Spain’s Pedro Sanchez has been reelected as prime minister by the nation’s parliament after he leveraged a controversial amnesty deal to get critical support from Catalan separatists to stay in power.
Sanchez, Spain's Socialist leader since 2018, was backed by 179 lawmakers in the 350-seat lower house of parliament to form a new minority leftist coalition government.
Only right-wing opposition deputies voted against him in Thursday's election.
Sanchez won the vote after clinching the support of six smaller parties — including two Catalan separatist parties that command 14 seats— in recent weeks, allowing his Socialists to once again team up with the left-wing Sumar (Joining Forces) party in government.
Despite lingering disagreements, the two Catalan parties as well as two Basque ones said they would back Sanchez but let him know that he must fulfill the economic and political deals reached with each of them.
The two Basque parties pointed out that their support was also key to keeping a progressive government in power and making sure the right wing remained out of office.
The amnesty deal would clean the slate for hundreds of Catalan separatists in legal trouble following the northeast region’s illegal 2017 secession bid that sparked Spain’s biggest crisis in decades.
The agreements with the Catalan parties include opening talks on the possibility of holding an authorised referendum for independence for the wealthy northeast region but within the legal framework of Spain's Constitution.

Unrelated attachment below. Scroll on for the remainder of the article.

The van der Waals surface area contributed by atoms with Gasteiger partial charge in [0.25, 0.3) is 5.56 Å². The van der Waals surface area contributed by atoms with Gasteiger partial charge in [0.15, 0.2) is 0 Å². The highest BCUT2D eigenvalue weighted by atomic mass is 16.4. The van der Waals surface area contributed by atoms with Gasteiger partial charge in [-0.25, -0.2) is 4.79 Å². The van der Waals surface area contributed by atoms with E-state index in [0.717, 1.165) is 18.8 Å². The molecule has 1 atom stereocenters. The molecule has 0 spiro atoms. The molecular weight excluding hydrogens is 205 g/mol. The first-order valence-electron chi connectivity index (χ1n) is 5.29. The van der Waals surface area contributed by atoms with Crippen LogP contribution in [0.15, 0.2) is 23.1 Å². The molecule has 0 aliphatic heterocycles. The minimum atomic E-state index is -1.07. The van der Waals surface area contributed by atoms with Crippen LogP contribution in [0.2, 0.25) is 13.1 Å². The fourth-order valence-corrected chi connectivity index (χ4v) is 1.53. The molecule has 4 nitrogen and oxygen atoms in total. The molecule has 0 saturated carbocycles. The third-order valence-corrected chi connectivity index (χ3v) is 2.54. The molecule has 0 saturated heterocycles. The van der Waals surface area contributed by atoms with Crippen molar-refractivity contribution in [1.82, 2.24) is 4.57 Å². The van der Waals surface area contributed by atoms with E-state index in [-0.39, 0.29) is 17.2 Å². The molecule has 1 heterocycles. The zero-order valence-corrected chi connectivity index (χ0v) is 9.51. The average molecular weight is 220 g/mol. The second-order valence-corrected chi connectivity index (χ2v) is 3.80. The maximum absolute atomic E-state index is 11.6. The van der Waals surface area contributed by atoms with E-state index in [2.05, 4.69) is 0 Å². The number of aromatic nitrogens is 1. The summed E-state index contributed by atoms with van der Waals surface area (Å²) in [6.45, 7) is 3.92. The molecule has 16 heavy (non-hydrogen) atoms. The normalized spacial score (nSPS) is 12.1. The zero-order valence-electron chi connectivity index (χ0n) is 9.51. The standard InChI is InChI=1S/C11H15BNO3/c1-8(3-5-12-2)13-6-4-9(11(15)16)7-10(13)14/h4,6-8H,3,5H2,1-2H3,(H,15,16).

Sanchez has repeatedly said that he would not permit a vote that could break up Spain.
Criticism over amnesty deal
The amnesty proposal has been heavily criticised by Spain’s judiciary, which considers it a violation of the separation of powers. The European Union is reviewing it.
"The only real reproach that the right makes against us is that with these agreements we will have won the government. Which is what is going to happen today,” Sanchez told lawmakers before they voted.
“I told the president that he had made a mistake, but he is the one responsible for it. The amnesty is the worst way to start the legislature," Popular Party’s Alberto Nunez Feijoo, the opposition leader, said after Sanchez received an ovation from his Socialists for having won reelection.
The speaker of the house will now convey the result to King Felipe VI. Once published in the State Gazette, Sanchez will be sworn in as the new prime minister before the king, most likely on Friday.
Sanchez received congratulations from European Union Commission President Ursula von der Leyen, who said on X, formerly Twitter, that she looked “forward to working together” and to "bring forward the European project.”
Sanchez's government will continue to oversee the expenditure of tens of millions of euros (dollars) from the European Union's post-pandemic recovery program with its focus on a green energy transformation to adapt to the climate crisis.